By Mark Hyman
June 19, 1993
The group, which is led by Baltimore lawyer Peter G. Angelos, announced the new investors yesterday. In addition to McKay, who lives in Monkton, and Shriver, a Lutherville native, they are:
Richard Rotner, who heads a commercial real-estate company in Baltimore and Washington; Wayne Gioioso Sr., a real-estate developer in Baltimore; Edward Brush, a lawyer and businessman in Columbia; and Roger R. Blunt, a former major general in the U.S. Army and vice chairman of the University of Maryland Board of Regents.
Blunt, who is black, is the first member of a minority group to join the Maryland investors. He lives in Bethesda. Major League Baseball has been criticized for its lack of minority owners.
Blunt could not be reached for comment yesterday. Shriver and McKay also were unavailable.
In addition to Angelos, previously announced investors in the group include clothing magnate Leonard "Boogie" Weinglass, novelist Tom Clancy, film director Barry Levinson and Baltimore contractor Henry J. Knott Sr.
A spokesman for the group said late yesterday that Angelos has heard from "a large number" of people who want to become investors but that Angelos only expected to add one or two more partners because "there is a desire to keep it small."
The Angelos investors are one of five groups seeking to buy the Orioles from owner Eli S. Jacobs, who entered personal bankruptcy two months ago with debts that exceeded assets by more than $170 million.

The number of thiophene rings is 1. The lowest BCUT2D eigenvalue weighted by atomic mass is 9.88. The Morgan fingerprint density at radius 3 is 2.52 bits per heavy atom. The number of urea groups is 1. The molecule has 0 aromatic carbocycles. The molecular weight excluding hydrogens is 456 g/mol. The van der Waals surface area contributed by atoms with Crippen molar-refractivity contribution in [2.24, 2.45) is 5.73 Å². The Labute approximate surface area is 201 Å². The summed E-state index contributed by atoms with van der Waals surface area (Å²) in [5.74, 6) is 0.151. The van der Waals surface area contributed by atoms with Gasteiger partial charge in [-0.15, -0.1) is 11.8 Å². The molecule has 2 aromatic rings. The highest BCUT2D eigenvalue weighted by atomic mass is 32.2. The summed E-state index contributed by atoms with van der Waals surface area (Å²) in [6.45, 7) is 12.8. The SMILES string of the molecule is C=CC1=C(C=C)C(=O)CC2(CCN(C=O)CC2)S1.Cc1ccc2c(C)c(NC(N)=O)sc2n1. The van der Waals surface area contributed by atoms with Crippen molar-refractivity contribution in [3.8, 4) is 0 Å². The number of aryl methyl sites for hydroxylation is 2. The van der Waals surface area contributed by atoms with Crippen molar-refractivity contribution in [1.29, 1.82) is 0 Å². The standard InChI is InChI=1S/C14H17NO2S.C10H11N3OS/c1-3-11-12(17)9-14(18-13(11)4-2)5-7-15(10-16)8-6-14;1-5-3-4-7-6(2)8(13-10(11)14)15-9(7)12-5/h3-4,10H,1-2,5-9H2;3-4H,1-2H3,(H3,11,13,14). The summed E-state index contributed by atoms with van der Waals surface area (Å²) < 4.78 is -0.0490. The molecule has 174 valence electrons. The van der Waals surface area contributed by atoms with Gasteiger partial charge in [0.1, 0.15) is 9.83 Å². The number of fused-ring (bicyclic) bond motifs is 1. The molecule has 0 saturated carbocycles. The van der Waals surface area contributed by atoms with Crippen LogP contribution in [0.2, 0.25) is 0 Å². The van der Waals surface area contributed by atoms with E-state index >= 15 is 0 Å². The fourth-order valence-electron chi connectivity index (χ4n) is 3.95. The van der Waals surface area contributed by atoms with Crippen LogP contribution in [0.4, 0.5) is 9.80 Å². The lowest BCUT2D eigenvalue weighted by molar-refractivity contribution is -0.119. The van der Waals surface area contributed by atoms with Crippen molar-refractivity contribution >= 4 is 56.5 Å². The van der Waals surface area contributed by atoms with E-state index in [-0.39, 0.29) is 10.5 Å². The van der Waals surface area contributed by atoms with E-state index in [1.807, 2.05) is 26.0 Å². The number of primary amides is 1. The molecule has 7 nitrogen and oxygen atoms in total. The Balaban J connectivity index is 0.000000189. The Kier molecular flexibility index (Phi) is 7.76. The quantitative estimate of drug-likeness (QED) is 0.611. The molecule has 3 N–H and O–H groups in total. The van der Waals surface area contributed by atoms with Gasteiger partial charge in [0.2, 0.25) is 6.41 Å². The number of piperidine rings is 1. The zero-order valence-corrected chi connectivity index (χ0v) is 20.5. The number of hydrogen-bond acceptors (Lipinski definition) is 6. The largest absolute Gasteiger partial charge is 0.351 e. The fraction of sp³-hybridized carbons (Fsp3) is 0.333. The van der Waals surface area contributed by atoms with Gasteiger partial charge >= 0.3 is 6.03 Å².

Any sale of the Orioles must be approved by a judge in the U.S. Bankruptcy Court for the Southern District of New York, which is overseeing the reorganization of Jacobs' finances.
Last week, Jacobs filed with the court a contract to sell the team to investors led by Cincinnati businessman William O. DeWitt Jr., and the owner and his creditors asked the bankruptcy judge to approve rules under which the sale of the team would be completed.
Several of the groups have been critical of the proposed rules, which would pay the DeWitt investors up to $3.25 million if the team is sold to other investors. Yesterday, the Angelos group filed papers with the court objecting to the rules and asking Judge Cornelius Blackshear not to approve them.
Blackshear is expected to consider that issue at a hearing in New York on Tuesday.
By that time, the Angelos investors may have submitted their bid for the Orioles, according to Chris Hartman, the group's spokesman. He said the Maryland group expected to file its offer with the court "in the next few days," and he said it would top the contract from the DeWitt group.
"It is the group's intention to exceed any other offers before the court," Hartman said.
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